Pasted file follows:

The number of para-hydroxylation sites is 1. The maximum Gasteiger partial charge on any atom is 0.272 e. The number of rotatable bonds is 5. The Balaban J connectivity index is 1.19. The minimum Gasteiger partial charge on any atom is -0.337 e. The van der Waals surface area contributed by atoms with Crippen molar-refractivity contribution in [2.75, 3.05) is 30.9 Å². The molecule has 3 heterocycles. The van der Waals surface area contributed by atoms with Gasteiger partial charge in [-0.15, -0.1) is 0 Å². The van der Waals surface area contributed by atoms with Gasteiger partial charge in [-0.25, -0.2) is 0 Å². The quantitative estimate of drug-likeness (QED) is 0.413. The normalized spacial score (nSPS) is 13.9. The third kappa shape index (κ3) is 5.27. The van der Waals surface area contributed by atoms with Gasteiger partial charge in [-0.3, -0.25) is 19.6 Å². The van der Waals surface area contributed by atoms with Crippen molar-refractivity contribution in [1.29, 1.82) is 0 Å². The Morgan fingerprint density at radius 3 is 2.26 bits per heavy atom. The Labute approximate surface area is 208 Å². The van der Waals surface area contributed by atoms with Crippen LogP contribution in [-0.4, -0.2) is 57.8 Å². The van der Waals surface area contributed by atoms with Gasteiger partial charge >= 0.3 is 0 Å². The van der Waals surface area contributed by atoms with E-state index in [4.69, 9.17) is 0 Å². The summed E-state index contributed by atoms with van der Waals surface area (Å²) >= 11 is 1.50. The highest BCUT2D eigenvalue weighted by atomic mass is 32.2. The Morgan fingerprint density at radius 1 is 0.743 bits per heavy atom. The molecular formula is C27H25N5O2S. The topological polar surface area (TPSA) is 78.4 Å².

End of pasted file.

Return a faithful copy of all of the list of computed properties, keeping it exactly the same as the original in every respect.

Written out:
The number of para-hydroxylation sites is 1. The maximum Gasteiger partial charge on any atom is 0.272 e. The number of rotatable bonds is 5. The Balaban J connectivity index is 1.19. The minimum Gasteiger partial charge on any atom is -0.337 e. The van der Waals surface area contributed by atoms with Crippen molar-refractivity contribution in [2.75, 3.05) is 30.9 Å². The molecule has 3 heterocycles. The van der Waals surface area contributed by atoms with Gasteiger partial charge in [-0.15, -0.1) is 0 Å². The van der Waals surface area contributed by atoms with Gasteiger partial charge in [-0.25, -0.2) is 0 Å². The quantitative estimate of drug-likeness (QED) is 0.413. The normalized spacial score (nSPS) is 13.9. The third kappa shape index (κ3) is 5.27. The van der Waals surface area contributed by atoms with Gasteiger partial charge in [-0.3, -0.25) is 19.6 Å². The van der Waals surface area contributed by atoms with Crippen molar-refractivity contribution in [1.29, 1.82) is 0 Å². The Morgan fingerprint density at radius 3 is 2.26 bits per heavy atom. The Labute approximate surface area is 208 Å². The van der Waals surface area contributed by atoms with Crippen LogP contribution in [-0.4, -0.2) is 57.8 Å². The van der Waals surface area contributed by atoms with Gasteiger partial charge >= 0.3 is 0 Å². The van der Waals surface area contributed by atoms with E-state index in [4.69, 9.17) is 0 Å². The summed E-state index contributed by atoms with van der Waals surface area (Å²) >= 11 is 1.50. The highest BCUT2D eigenvalue weighted by atomic mass is 32.2. The Morgan fingerprint density at radius 1 is 0.743 bits per heavy atom. The molecular formula is C27H25N5O2S. The topological polar surface area (TPSA) is 78.4 Å².